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Rules of the game and stability

I agree with Fateman that Common Lisp should not be regarded as frozen
forever and that there can be staged versions of it as for FORTRAN.  I
do think that two years is too short a cycle, however; given LISP's
history of instability, large changes to Common Lisp over only two
years will simply look like more of the same chaos.  Hedrick's point
is also well taken that by 1986 a lot of people will barely have
finished implementing CL'84.

On the other hand, FORTRAN's revisions run on an 11-year cycle, which
I think is much too long.  If I had to make a projection today (and I
will; here it comes, ta da), I would say that the time for a major
"version change" to Common Lisp will be ripe about 1988 or 1989, and
there is room for a "corrected edition" of CL'84 in about 1986 (I
think it will take about another year to discuss the outstanding and
new issues raised since the book was published a year ago, decide what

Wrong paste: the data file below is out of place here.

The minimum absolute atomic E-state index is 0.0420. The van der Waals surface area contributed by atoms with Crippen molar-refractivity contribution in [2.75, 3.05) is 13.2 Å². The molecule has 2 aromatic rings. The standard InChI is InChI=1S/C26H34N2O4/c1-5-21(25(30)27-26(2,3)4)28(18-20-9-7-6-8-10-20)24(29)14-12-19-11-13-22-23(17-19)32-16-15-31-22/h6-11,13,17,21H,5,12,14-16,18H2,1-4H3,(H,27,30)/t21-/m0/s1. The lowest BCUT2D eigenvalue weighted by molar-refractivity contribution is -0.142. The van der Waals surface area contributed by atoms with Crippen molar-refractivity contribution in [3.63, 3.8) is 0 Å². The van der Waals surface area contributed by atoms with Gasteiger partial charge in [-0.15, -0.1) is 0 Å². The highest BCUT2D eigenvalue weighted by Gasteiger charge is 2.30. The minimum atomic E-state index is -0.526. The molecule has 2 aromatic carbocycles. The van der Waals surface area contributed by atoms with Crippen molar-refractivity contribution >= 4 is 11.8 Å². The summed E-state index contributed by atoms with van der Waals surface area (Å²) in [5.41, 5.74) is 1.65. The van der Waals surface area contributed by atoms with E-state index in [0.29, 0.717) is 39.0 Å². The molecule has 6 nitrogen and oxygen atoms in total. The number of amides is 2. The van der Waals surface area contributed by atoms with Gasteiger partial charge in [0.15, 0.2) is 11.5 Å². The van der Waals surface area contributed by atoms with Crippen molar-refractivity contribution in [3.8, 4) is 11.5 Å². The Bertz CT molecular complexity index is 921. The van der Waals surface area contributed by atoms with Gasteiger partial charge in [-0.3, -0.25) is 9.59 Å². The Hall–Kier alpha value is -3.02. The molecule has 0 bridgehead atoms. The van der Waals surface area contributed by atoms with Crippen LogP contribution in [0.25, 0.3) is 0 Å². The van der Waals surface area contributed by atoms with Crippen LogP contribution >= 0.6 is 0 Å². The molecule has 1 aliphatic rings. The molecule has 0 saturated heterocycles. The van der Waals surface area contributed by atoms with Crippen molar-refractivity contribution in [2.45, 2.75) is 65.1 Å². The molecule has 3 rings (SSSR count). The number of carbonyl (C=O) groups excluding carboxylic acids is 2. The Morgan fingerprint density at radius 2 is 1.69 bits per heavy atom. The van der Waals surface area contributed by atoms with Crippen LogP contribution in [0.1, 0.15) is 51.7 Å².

to do, change the book, and get the new edition published).

I agree with DLW that my category (3) should be regarded with caution,
if not suspicion; my examples were not well chosen.  I am not
recommending the introduction of flavors in the near future, for
example.  I was ordering the categories according to user disruption,
not implementation disruption, and of course both are important.
A small number of things like &body won't hurt, but we don't want
to introduce a hundred new functions.

Someone referred to my previous note with the word "policy".  I would
like to say that I am not attempting to establish policy unilaterally.
I am trying to summarize my sense of what everyone seems to want,
colored of course by my opinions as to what I think would be best for
everyone concerned.  (It might be useful for everyone to understand
that right now I am more a user of Common Lisp than an implementor!
On the other hand, part of my work here at Thinking Machines is
concerned with implementing a sideset of Common Lisp for parallel